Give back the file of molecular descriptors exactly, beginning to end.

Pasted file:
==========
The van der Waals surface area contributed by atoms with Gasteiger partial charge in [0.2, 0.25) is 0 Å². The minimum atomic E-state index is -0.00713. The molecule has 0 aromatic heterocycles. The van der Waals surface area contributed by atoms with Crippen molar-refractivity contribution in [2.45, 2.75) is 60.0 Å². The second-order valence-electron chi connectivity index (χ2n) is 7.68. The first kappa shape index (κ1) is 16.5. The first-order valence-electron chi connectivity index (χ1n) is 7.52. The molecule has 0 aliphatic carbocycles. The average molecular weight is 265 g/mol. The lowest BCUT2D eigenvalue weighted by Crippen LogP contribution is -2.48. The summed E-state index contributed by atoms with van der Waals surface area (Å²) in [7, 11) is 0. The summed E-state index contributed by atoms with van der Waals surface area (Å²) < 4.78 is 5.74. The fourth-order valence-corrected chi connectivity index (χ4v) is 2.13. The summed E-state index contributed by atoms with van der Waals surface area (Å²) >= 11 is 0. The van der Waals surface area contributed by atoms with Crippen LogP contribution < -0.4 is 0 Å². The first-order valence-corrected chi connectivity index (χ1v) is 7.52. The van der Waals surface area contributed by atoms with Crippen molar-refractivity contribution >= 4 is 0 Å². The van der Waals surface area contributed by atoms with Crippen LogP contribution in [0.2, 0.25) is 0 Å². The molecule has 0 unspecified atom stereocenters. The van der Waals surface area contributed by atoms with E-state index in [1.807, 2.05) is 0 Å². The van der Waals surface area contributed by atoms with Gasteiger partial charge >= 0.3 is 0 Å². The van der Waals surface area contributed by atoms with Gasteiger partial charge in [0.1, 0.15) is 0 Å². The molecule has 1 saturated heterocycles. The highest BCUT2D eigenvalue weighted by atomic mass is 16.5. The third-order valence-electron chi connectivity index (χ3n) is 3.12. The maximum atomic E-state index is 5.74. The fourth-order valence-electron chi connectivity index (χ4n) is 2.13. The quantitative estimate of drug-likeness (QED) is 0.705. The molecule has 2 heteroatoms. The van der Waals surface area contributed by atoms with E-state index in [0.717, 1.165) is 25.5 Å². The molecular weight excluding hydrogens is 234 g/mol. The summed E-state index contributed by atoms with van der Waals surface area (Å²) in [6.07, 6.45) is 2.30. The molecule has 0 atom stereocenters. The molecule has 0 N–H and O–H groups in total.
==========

The van der Waals surface area contributed by atoms with Gasteiger partial charge in [0.2, 0.25) is 0 Å². The minimum atomic E-state index is -0.00713. The molecule has 0 aromatic heterocycles. The van der Waals surface area contributed by atoms with Crippen molar-refractivity contribution in [2.45, 2.75) is 60.0 Å². The second-order valence-electron chi connectivity index (χ2n) is 7.68. The first kappa shape index (κ1) is 16.5. The first-order valence-electron chi connectivity index (χ1n) is 7.52. The molecule has 0 aliphatic carbocycles. The average molecular weight is 265 g/mol. The lowest BCUT2D eigenvalue weighted by Crippen LogP contribution is -2.48. The summed E-state index contributed by atoms with van der Waals surface area (Å²) in [7, 11) is 0. The summed E-state index contributed by atoms with van der Waals surface area (Å²) < 4.78 is 5.74. The fourth-order valence-corrected chi connectivity index (χ4v) is 2.13. The summed E-state index contributed by atoms with van der Waals surface area (Å²) >= 11 is 0. The van der Waals surface area contributed by atoms with Crippen LogP contribution < -0.4 is 0 Å². The first-order valence-corrected chi connectivity index (χ1v) is 7.52. The van der Waals surface area contributed by atoms with Crippen molar-refractivity contribution >= 4 is 0 Å². The van der Waals surface area contributed by atoms with Crippen LogP contribution in [0.2, 0.25) is 0 Å². The molecule has 0 unspecified atom stereocenters. The van der Waals surface area contributed by atoms with E-state index in [1.807, 2.05) is 0 Å². The van der Waals surface area contributed by atoms with Gasteiger partial charge >= 0.3 is 0 Å². The van der Waals surface area contributed by atoms with Gasteiger partial charge in [0.1, 0.15) is 0 Å². The molecule has 1 saturated heterocycles. The highest BCUT2D eigenvalue weighted by atomic mass is 16.5. The third-order valence-electron chi connectivity index (χ3n) is 3.12. The maximum atomic E-state index is 5.74. The fourth-order valence-electron chi connectivity index (χ4n) is 2.13. The quantitative estimate of drug-likeness (QED) is 0.705. The molecule has 2 heteroatoms. The van der Waals surface area contributed by atoms with E-state index in [0.717, 1.165) is 25.5 Å². The molecular weight excluding hydrogens is 234 g/mol. The summed E-state index contributed by atoms with van der Waals surface area (Å²) in [6.07, 6.45) is 2.30. The molecule has 0 atom stereocenters. The molecule has 0 N–H and O–H groups in total.